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Economic Development of Asia



GED, ID, PSc, Ec

Admission Requirements

Principles of Economics.


This course offers an introduction to debates on economic development in Asia. The focus is on the countries of Southeast Asia, but the increasing integration between Southeast and East Asian economies (China, Korea and Japan) as well as the role of the West in the region is also discussed. The course looks at the contemporary dynamics of different Southeast Asian economies and positions these dynamics in the history of the region. The focus is on economic development but we depart from a (neo-)institutional approach, hence examining how the economic domain is intertwined with political, social and cultural domains. We do so by considering important themes on the macro level (individual countries, regional and global integration, urban and rural development) as well as the micro level (business networks, management and entrepreneurship). The weekly themes are as follows:

  1. Introduction to the societies, histories and economies of Southeast Asia
  2. The development gap: the old and the new ASEAN members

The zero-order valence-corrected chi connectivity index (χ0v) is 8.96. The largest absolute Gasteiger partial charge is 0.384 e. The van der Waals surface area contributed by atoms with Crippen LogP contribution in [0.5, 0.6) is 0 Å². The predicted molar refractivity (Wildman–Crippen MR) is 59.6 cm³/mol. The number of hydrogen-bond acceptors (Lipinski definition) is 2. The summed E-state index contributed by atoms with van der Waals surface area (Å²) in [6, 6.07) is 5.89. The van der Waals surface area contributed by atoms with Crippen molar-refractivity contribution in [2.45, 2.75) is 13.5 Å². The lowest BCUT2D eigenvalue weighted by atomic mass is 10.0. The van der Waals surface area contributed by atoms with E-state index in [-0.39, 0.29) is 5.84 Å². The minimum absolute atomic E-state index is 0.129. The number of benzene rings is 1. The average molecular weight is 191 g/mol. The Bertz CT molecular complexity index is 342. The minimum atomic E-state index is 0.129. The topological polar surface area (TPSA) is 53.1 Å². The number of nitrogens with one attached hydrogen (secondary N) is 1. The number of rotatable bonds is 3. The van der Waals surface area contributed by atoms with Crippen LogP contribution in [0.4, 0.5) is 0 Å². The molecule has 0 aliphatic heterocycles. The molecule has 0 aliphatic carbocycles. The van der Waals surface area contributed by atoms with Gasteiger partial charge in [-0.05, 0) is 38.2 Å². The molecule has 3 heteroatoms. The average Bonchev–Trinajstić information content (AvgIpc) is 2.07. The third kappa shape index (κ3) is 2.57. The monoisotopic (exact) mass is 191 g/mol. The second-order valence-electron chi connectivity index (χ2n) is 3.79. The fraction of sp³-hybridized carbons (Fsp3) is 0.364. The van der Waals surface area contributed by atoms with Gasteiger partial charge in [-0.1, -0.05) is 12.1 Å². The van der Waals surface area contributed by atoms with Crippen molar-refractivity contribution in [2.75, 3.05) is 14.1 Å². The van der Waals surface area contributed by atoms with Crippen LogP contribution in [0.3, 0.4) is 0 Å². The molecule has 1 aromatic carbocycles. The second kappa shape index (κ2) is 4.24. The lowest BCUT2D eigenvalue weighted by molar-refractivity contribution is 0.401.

3. Urban and rural development in Southeast Asia
  4. Ethnic Chinese business in Southeast Asia
  5. Modes of business organization in Southeast Asia: kinship and patronage
  6. Globalization and crisis: change and continuity in Southeast Asian business; Southeast Asian business compared: Japanese Keiretsu and Korean Chaebol
  7. Southeast Asia, the West, and China

Course Objectives

  • Acquire understanding of and think critically about key debates and perspectives concerning economic development and business in Southeast Asia

  • Assess the interrelatedness of economic development and the social and cultural history of Southeast Asia

  • Comprehend and analyze academic literature pertaining to the themes discussed in the weekly seminars

  • Formulate an original research question, write an essay and give an oral presentation corresponding the academic level on a subject of choosing

Mode of Instruction

Seminar-style meetings in which active engagement of students is required. Class meetings will include lectures, presentations and general discussions. Attendance of class meetings is compulsory.


Class participation (10%)
Oral presentation (10%)
Short essays (40%)
Final essay (40%)


Students do not need to purchase books for the course. Literature will be assigned corresponding to the weekly themes in the course syllabus.